FDA Commissioner McClellan To Improve Enforcement of Rx Drug Ad Rules
New FDA Commissioner Dr. Mark McClellan yesterday said he plans to increase enforcement of federal regulations against "deceptive" pharmaceutical advertisements, the New York Times reports. McClellan said that the FDA will take "more aggressive" action against pharmaceutical companies that use "misleading" ads to market their products (Pear, New York Times, 12/12). Pharmaceutical companies spend about $2.7 billion per year on direct-to-consumer ads (USA Today, 12/12). Since 1997, the FDA has sent more than 88 letters to pharmaceutical companies concerning their ads. A report issued last week by the General Accounting Office found that several large pharmaceutical companies have "repeatedly disseminated misleading" ads for treatments even after the FDA cited them for violations (New York Times, 12/12). McClellan said, "We do have the authority and we intend to use it. We will not be afraid to go to court when necessary" (Kemper, Los Angeles Times, 12/12). He also said that the FDA will improve enforcement against "misleading claims" about the health benefits of some dietary supplements (New York Times, 12/12). In addition, McClellan said that the FDA must "take a fresh look" at the standards food companies must meet to make claims about their products' health benefits. "There is a lot of information out there that doesn't meet the ... standard but that still may be something I think a reasonable person would want to know," he said (Adams, Wall Street Journal, 12/12).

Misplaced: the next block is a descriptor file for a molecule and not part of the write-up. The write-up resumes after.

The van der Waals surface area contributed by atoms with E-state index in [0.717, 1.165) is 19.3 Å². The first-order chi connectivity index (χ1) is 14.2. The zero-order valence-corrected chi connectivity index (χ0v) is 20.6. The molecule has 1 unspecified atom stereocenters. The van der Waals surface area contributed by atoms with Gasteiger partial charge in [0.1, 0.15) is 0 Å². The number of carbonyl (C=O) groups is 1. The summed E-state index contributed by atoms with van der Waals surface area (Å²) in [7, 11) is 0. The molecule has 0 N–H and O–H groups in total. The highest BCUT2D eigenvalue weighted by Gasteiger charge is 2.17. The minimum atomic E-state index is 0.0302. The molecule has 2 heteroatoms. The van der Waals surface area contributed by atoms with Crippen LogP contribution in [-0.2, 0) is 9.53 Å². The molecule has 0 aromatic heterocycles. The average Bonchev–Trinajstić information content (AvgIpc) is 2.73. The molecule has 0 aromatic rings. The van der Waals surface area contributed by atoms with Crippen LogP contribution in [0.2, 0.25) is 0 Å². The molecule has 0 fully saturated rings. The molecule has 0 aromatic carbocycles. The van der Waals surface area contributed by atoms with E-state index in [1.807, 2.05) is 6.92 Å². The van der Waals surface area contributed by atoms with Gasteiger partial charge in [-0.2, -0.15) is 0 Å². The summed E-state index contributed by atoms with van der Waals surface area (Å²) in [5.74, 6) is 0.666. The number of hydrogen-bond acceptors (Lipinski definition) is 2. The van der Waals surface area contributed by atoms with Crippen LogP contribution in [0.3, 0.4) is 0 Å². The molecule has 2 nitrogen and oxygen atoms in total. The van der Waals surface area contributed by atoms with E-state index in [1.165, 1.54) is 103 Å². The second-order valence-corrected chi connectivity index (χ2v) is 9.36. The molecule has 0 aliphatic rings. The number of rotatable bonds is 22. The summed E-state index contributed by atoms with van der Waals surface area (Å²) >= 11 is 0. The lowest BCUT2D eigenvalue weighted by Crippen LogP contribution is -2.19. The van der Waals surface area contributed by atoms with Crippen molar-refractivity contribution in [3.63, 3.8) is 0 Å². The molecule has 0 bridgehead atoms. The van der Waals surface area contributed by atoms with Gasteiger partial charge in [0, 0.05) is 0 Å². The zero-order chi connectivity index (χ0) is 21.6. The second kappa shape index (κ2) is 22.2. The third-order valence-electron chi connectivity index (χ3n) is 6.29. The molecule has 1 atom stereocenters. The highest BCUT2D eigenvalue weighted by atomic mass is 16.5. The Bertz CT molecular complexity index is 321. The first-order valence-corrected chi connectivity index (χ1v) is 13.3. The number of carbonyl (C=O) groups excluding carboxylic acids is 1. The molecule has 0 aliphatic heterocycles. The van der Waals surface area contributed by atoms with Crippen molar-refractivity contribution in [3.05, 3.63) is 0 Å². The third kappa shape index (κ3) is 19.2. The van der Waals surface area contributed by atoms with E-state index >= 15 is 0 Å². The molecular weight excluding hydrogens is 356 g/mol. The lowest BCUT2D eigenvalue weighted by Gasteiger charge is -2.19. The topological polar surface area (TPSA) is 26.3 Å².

McClellan also said that he hopes to reduce approval times for new prescription drugs, generic treatments and medical devices. The FDA approval process for a new prescription drug takes more than one year. McClellan said, "We have some great opportunities to do better in drug approval times and in getting products that are safe and effective to market more quickly." In addition, McClellan said that he hopes to negotiate agreements with some hospitals and nursing homes to report adverse prescription drug and medical device events to the FDA "automatically and promptly" (New York Times, 12/12). He also said that he would take steps to address the nation's obesity problem and to help consumers make improved health care decisions (Los Angeles Times, 12/2). Further, McClellan said that he plans to improve the safety of the nation's food supply and approve new treatments and vaccines to address biological, chemical or radiological attacks (Neergaard, AP/Philadelphia Inquirer, 12/12).This is part of the California Healthline Daily Edition, a summary of health policy coverage from major news organizations. Sign up for an email subscription.